Workplace Wellness in the Age of Transparency
Every year, World Mental Health Day is the one day that people break the silence about their triumphs and struggles with mental health. But why is it that there’s only one day per year that we feel comfortable having an open dialogue about mental health? On other days, we hide behind stigma and stay silent, as if our well-being is a taboo subject that should never be mentioned.
We here at Nebo believe talking about mental health should be anything but taboo in the workplace. We believe that so much so that we are implementing a Wellness Committee.
Last year, I wrote a blog post in efforts to break the silence about mental health. This proclamation disdaining the shame around mental health ignited a lot of conversation here at Nebo. But we didn’t just want to talk about it. We wanted to do something actionable.
The mental health initiative here at Nebo is being created for the purpose of starting conversations, diminishing the stigma around mental health and increasing awareness and accessibility to resources. This initiative is striving to reduce the disgrace of mental health and reaching out for help in a way that ultimately shows not only our office that that mental health truly is a priority, but that it demonstrates this urgency to the agency industry as a whole.
Why Is This Important?
Employees across the nation are feeling unheard, undervalued and overworked, and we as employees are tolerating it. Need proof? According to a recent study, 53% of Americans are unhappy at their jobs. That’s a little over half of the entire country.
And yet, corporations are ignoring how much this epidemic costs them. According to a World Health Organization study, 12 billion work days will be lost to depression and anxiety disorders each year between 2016 and 2030 if mental health treatments aren’t improved worldwide. The lack of productivity costs nearly $1 trillion per year, and every dollar invested in treatment creates a $4 return in increased health and work quality.
According to the American Psychiatric Association, work-induced stress causes 120,000 deaths and results in $190 billion in healthcare costs yearly. Don’t get me wrong, some stress is beneficial. Stress, in certain situations, can help you stay focused, spark newfound creativity, increase productivity and heighten problem-solving skills. There is good stress, but when you’ve surpassed your ability to cope, inverse effects can arise.
The long, strenuous hours that many companies impose on employees are resulting in the end of marriages, burdens on raising children, strained friendships and, ultimately, a general disruption to employees’ social environments.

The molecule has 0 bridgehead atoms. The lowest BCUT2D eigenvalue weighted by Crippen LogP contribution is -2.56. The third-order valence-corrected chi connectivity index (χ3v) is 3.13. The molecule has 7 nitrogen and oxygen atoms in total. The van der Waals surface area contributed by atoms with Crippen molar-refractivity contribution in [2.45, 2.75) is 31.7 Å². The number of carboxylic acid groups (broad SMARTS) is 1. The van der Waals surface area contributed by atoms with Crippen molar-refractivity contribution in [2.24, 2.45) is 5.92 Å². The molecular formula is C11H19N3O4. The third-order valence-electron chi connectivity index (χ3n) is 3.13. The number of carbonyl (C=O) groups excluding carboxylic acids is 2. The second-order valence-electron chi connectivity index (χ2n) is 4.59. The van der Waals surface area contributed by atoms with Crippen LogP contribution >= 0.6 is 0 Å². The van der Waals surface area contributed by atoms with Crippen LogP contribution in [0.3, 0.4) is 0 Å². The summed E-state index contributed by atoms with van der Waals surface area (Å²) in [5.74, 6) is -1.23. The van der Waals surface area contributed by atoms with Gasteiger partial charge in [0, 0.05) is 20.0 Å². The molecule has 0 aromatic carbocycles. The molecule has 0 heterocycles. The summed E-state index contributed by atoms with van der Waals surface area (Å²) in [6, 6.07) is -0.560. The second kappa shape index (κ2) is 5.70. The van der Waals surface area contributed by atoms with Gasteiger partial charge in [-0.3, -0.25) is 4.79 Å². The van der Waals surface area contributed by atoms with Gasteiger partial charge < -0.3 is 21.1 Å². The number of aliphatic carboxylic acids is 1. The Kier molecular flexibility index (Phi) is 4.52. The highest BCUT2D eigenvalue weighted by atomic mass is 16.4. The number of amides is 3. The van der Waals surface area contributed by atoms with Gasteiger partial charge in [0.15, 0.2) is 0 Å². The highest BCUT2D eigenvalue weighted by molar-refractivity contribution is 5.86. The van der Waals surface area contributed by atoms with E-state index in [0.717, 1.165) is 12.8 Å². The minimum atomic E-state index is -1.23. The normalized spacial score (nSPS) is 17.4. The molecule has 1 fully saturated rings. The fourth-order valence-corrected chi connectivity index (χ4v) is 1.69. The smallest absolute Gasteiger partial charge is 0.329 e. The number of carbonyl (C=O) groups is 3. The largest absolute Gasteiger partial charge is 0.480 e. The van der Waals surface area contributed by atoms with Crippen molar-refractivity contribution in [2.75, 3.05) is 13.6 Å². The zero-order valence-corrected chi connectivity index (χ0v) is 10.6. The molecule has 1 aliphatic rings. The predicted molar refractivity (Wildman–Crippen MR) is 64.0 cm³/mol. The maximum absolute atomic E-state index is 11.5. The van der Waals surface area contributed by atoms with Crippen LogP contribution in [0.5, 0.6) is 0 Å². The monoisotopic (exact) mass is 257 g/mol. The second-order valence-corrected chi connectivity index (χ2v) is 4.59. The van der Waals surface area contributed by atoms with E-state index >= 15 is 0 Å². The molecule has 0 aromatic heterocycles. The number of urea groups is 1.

The signs of overwhelming stress are all around you, though much of it goes unnoticed. The dedicated employee whose commitment has resulted in a double-digit weight gain because they don’t have time to exercise or cook at home. Or that coworker of yours who got into a car accident last week after working long nights back to back. And what about that employee who is now prescribed antidepressants?
When companies ignore these signs, the people that are suffering are actually what’s going unnoticed.
We’ve all got our own trials and tribulations, internal struggles and general hard times in our lives. We are all so focused on our own issues that we, in turn, miss others’ cries for help — just as others don’t always notice your cries.
Overwhelming feelings of worry, impending deadlines, and increased amount of all-nighters as we sprint from one thing to the next lead some to cope by abusing alcohol, drugs and even food. In extreme cases, people take their own lives. People are literally dying for a paycheck.
Workplace stress is toxic. It’s a form of pollution — one that’s going unnoticed and unchallenged. The Environmental Protection Agency enforces a variety of environmental laws to hold corporations accountable for polluting physical environments.
Whose responsibility is it to protect against the pollution of our work environments? Without a third party to enforce regulations around workplace stress, that job lies in the hands of organizations and their leaders.
Well-Being Is a Dealbreaker for Top Talent
Research shows that commitment to health and well-being is among the top three factors that candidates take into account when looking at potential employers.
That’s right — your company’s commitment to mental health, or lack thereof, is a dealbreaker for top talent. And that means it could make or break your organization.